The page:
In March 2015, an aircraft powered only by solar energy took off in an attempt to complete the first-ever solar powered round-the-world flight. The Solar Impulse 2 started its mammoth journey in Abu Dhabi, with the aim of flying over oceans and continents to get back to where it started. The whole flight is expected to take around 500 hours or just over 20 days, but this is being split into approximately ten separate flights spread over five months.
However, in July 2015, the aircraft was grounded in Hawaii, 1,955km into its epic 34,998km) journey, after it suffered battery problems caused by high temperatures in the tropics. Now, after some damage repairs, Solar Impulse 2 is ready to fly again, and will resume its world record attempt at 15:00 UTC on 21 April 2016.
Despite its unlimited energy supply, the aircraft’s ability to complete the mission without stopping is prevented by the pilot’s need for rest and a limited space for food supplies. Taking turns at the controls will be Solar Impulse initiator and chairman Bertrand Piccard and cofounder and CEO André Borschberg. Flying over the Pacific and Atlantic Oceans will require the pilots to stay in the air for up to five days and nights at a time, putting their endurance to the test.
The Solar Impulse 2 was designed and built with help from simulation software produced by Dassault Systèmes. The aircraft works by turning sunlight into electric energy using the vast number of solar cells stretched across its enormous 72-metre (236-foot) wingspan. Despite being wider than a Boeing 747 Jumbo Jet, the whole aircraft weighs only 2,300 kilograms (5,071 pounds) – less than a Land Rover Discovery jeep – helping it climb to a maximum altitude of 8,500 metres (27,890 feet). At night it will drop to 1,500 metres (4,920 feet) to conserve as much of the energy stored in the four batteries as possible. The large wingspan not only makes the aircraft very difficult to manoeuvre, but also means it is very sensitive to turbulence. If it tilts (banks) by more than 5 degrees it could go into a spin, but the pilot is notified by a vibration alert if the maximum bank angle is exceeded. To avoid turbulence and winds of more than seven knots (13 kilometres [eight miles] per hour), all takeoffs and landings will be scheduled at night.
Solar Impulse 2 Facts
- The aircraft has maximum power of 70hp (52.2kW) and can reach speeds of up to 140km/h (87mph) at maximum altitude.
- 17,248 solar cells, each 135 microns thick – about the thickness of a human hair – convert sunlight into electric energy.
- The entire motor system is 94 per cent efficient, setting a new record thanks to newly developed materials and technologies.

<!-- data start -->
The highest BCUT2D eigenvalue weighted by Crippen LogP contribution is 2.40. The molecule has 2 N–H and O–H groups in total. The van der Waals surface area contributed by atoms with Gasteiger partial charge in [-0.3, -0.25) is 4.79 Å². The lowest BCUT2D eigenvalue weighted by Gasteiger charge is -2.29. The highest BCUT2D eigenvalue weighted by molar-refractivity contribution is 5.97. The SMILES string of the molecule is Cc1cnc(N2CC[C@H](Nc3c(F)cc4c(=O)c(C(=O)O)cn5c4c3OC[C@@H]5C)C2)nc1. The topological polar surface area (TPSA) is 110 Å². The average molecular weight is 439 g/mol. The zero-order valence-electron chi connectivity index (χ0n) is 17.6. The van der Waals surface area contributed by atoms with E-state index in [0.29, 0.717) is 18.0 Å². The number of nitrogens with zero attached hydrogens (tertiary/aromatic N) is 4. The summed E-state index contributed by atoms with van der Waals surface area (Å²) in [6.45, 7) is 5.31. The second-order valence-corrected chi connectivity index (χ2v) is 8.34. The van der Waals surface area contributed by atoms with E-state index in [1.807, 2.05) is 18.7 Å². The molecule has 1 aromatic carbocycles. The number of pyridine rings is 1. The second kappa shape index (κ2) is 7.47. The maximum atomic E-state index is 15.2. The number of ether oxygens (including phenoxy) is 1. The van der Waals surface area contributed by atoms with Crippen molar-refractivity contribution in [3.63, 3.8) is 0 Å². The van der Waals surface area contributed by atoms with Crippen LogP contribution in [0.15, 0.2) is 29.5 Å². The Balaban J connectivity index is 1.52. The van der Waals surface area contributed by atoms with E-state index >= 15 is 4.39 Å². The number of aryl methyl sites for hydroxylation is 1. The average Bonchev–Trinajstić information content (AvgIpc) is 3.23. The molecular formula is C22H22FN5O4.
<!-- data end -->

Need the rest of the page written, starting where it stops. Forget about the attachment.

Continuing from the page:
- The main structure is made from carbon-fibre sheets that are three times lighter than paper.
- Energy is stored in four lithium polymer batteries, which weigh 633kg (1,396lb) – over a quarter of the aircraft’s total weight
- The batteries can store 260Wh/kg and can be fully charged in just 3-4 hours when the aircraft is grounded.
- The four motors each generate 17.5hp (13kW) of power, rotating the 4m (13.1ft)-diameter propellers to create thrust.
Inside the cockpit
The 3.8-square-metre (40.9-square-foot) cockpit will be each pilot’s home for up to five days and nights at a time. It can store the 2.4 kilograms (5.3 pounds) of food, 2.5 litres (0.7 gallons) of water and one litre (0.3 gallons) of sports drinks they will need to consume each day, plus enough oxygen to survive in the unpressurised cockpit.
Temperatures will fluctuate between +40 and -40 degrees Celsius (-40 degrees Fahrenheit) while in the air, so the cockpit is insulated with isolation foam, and the pilot’s clothing contains intelligent nylon fibres to stabilise their body temperature. The multipurpose seat contains the toilet, parachute and life raft, plus it can lie flat to allow the pilot to stretch their legs.
A matchbox-sized electrocardiogram will monitor the pilot’s fatigue and vigilance and a tailor-made autopilot system will monitor the aeroplane. The pilot will also have a vibration device fitted into their sleeves to alert them to any problems or anomalies.
In preparation for the round-the- world mission, both pilots have completed 72-hour stints in a flight simulator, recreating the conditions of the Solar Impulse 2 cockpit. This enabled them to test and evaluate their nutrition plan, toilet facilities and exercise regime to prevent deep vein thrombosis (DVT). They could also try out their rest strategy, which involves using relaxation techniques for the shorter flights (24 to 36 hours) over land and taking 15 to 20-minute micro-naps for the longer stretches over oceans. Self-hypnosis and meditation techniques will also help them to maintain concentration and vigilance and help the pilots fall asleep and wake up faster.
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